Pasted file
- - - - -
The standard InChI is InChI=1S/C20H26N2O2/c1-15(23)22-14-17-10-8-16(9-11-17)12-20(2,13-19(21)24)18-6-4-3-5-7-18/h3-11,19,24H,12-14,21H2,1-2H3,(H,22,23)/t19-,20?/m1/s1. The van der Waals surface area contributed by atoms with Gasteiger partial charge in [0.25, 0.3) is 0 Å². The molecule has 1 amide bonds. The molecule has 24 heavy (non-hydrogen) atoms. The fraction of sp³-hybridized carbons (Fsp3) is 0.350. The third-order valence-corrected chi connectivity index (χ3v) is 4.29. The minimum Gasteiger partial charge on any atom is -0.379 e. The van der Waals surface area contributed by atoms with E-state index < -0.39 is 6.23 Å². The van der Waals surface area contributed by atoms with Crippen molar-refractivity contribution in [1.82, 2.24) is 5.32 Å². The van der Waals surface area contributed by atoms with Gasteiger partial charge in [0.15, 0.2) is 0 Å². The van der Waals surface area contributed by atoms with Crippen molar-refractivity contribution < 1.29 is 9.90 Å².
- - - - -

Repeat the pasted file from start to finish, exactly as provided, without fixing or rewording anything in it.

The standard InChI is InChI=1S/C20H26N2O2/c1-15(23)22-14-17-10-8-16(9-11-17)12-20(2,13-19(21)24)18-6-4-3-5-7-18/h3-11,19,24H,12-14,21H2,1-2H3,(H,22,23)/t19-,20?/m1/s1. The van der Waals surface area contributed by atoms with Gasteiger partial charge in [0.25, 0.3) is 0 Å². The molecule has 1 amide bonds. The molecule has 24 heavy (non-hydrogen) atoms. The fraction of sp³-hybridized carbons (Fsp3) is 0.350. The third-order valence-corrected chi connectivity index (χ3v) is 4.29. The minimum Gasteiger partial charge on any atom is -0.379 e. The van der Waals surface area contributed by atoms with E-state index < -0.39 is 6.23 Å². The van der Waals surface area contributed by atoms with Crippen molar-refractivity contribution in [1.82, 2.24) is 5.32 Å². The van der Waals surface area contributed by atoms with Gasteiger partial charge in [0.15, 0.2) is 0 Å². The van der Waals surface area contributed by atoms with Crippen molar-refractivity contribution < 1.29 is 9.90 Å².